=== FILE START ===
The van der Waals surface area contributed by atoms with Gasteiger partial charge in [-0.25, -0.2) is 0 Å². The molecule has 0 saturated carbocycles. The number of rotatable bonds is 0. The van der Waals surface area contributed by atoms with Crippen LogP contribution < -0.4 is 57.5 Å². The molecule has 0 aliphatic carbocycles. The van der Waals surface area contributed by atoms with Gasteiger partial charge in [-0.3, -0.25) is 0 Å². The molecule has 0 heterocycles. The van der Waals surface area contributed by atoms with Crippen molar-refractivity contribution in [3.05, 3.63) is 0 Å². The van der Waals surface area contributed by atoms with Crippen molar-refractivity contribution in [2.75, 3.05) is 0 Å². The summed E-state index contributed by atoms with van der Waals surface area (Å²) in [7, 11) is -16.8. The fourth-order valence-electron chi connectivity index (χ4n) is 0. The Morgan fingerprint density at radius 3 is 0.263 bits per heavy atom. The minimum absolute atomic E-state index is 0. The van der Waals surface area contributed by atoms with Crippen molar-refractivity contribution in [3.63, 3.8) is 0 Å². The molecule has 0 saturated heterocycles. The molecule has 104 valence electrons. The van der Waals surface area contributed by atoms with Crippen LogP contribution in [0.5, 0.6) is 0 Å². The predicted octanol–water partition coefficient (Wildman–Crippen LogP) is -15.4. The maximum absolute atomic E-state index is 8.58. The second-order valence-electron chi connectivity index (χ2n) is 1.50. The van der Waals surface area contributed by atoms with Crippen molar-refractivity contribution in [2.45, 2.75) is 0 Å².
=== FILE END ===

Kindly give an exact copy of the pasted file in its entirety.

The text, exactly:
The van der Waals surface area contributed by atoms with Gasteiger partial charge in [-0.25, -0.2) is 0 Å². The molecule has 0 saturated carbocycles. The number of rotatable bonds is 0. The van der Waals surface area contributed by atoms with Crippen LogP contribution < -0.4 is 57.5 Å². The molecule has 0 aliphatic carbocycles. The van der Waals surface area contributed by atoms with Gasteiger partial charge in [-0.3, -0.25) is 0 Å². The molecule has 0 heterocycles. The van der Waals surface area contributed by atoms with Crippen molar-refractivity contribution in [3.05, 3.63) is 0 Å². The van der Waals surface area contributed by atoms with Crippen molar-refractivity contribution in [2.75, 3.05) is 0 Å². The summed E-state index contributed by atoms with van der Waals surface area (Å²) in [7, 11) is -16.8. The fourth-order valence-electron chi connectivity index (χ4n) is 0. The Morgan fingerprint density at radius 3 is 0.263 bits per heavy atom. The minimum absolute atomic E-state index is 0. The van der Waals surface area contributed by atoms with Crippen molar-refractivity contribution in [3.63, 3.8) is 0 Å². The molecule has 0 saturated heterocycles. The molecule has 104 valence electrons. The van der Waals surface area contributed by atoms with Crippen LogP contribution in [0.5, 0.6) is 0 Å². The predicted octanol–water partition coefficient (Wildman–Crippen LogP) is -15.4. The maximum absolute atomic E-state index is 8.58. The second-order valence-electron chi connectivity index (χ2n) is 1.50. The van der Waals surface area contributed by atoms with Crippen molar-refractivity contribution in [2.45, 2.75) is 0 Å².